ESP and Poly^2: Challenging the Conventional Wisdom
Eugene H. Spafford - CERIAS
Apr 16, 2003
AbstractWe have seen about 15 years of development of intrusion detection systems, and almost 8 years of development of Internet servers. Despite that experience, we continue to have severe problems securing Internet enterprises. Break-ins, defacements of WWW pages, and self-propagating malicious code continue to multiply.
With all the research and money being directed to issues of security, one might think that a solution would be in reach. However, in this talk I will point out how the concept of "intrusion detection" has been blurred, and the assumptions behind current efforts to secure servers are likely to fail. At CERIAS, we are challenging some of this conventional wisdom when designing security services. By focusing on the design of securable systems instead of interoperation with existing platforms we have developed a highly-effective IDS (ESP), and are now building a high-performance testbed (Poly^2) to host it. This talk will describe our approach and the results to date.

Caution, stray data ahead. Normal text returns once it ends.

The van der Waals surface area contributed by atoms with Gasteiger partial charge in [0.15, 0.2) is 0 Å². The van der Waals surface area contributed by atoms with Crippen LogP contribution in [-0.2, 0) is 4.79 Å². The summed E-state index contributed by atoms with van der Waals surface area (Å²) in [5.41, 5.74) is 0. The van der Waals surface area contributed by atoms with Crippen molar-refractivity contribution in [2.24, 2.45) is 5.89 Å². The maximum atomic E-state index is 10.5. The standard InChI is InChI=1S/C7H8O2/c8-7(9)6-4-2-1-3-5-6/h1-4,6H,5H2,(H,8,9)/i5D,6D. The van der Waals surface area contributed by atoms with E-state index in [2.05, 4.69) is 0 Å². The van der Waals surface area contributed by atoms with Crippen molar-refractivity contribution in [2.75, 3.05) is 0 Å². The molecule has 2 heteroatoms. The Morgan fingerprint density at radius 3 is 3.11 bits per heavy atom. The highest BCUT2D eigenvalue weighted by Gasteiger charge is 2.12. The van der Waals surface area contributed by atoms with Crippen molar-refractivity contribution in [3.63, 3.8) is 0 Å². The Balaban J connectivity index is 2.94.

About the SpeakerSpaf is a well-known bow-tie wearer. He is fond of bad movies, bad jokes, and politically incorrect behavior. When he isn't traveling to meetings, he is alleged to be the director of CERIAS and a computer scientist involved with information security issues.
More information may be found at http://www.cerias.purdue.edu/homes/spaf.
The views, opinions and assumptions expressed in these videos are those of the presenter and do not necessarily reflect the official policy or position of CERIAS or Purdue University. All content included in these videos, are the property of Purdue University, the presenter and/or the presenter’s organization, and protected by U.S. and international copyright laws. The collection, arrangement and assembly of all content in these videos and on the hosting website exclusive property of Purdue University. You may not copy, reproduce, distribute, publish, display, perform, modify, create derivative works, transmit, or in any other way exploit any part of copyrighted material without permission from CERIAS, Purdue University.